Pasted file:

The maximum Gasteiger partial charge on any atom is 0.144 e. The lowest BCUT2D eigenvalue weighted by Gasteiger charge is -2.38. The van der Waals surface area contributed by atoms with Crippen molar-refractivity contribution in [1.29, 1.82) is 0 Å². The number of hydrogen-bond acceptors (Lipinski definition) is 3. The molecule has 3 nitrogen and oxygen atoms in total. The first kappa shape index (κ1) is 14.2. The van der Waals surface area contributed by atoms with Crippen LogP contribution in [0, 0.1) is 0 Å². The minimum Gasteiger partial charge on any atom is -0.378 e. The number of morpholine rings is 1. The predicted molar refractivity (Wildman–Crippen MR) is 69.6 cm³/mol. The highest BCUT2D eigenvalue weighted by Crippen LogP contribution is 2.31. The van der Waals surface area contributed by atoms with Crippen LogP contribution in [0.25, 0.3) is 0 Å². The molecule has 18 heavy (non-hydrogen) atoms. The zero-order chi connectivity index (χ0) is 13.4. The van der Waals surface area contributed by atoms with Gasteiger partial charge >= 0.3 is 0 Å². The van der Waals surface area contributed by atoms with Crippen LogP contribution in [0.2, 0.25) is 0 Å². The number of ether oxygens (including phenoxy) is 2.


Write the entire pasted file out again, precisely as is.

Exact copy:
The maximum Gasteiger partial charge on any atom is 0.144 e. The lowest BCUT2D eigenvalue weighted by Gasteiger charge is -2.38. The van der Waals surface area contributed by atoms with Crippen molar-refractivity contribution in [1.29, 1.82) is 0 Å². The number of hydrogen-bond acceptors (Lipinski definition) is 3. The molecule has 3 nitrogen and oxygen atoms in total. The first kappa shape index (κ1) is 14.2. The van der Waals surface area contributed by atoms with Crippen LogP contribution in [0, 0.1) is 0 Å². The minimum Gasteiger partial charge on any atom is -0.378 e. The number of morpholine rings is 1. The predicted molar refractivity (Wildman–Crippen MR) is 69.6 cm³/mol. The highest BCUT2D eigenvalue weighted by Crippen LogP contribution is 2.31. The van der Waals surface area contributed by atoms with Crippen LogP contribution in [0.25, 0.3) is 0 Å². The molecule has 18 heavy (non-hydrogen) atoms. The zero-order chi connectivity index (χ0) is 13.4. The van der Waals surface area contributed by atoms with Gasteiger partial charge >= 0.3 is 0 Å². The van der Waals surface area contributed by atoms with Crippen LogP contribution in [0.2, 0.25) is 0 Å². The number of ether oxygens (including phenoxy) is 2.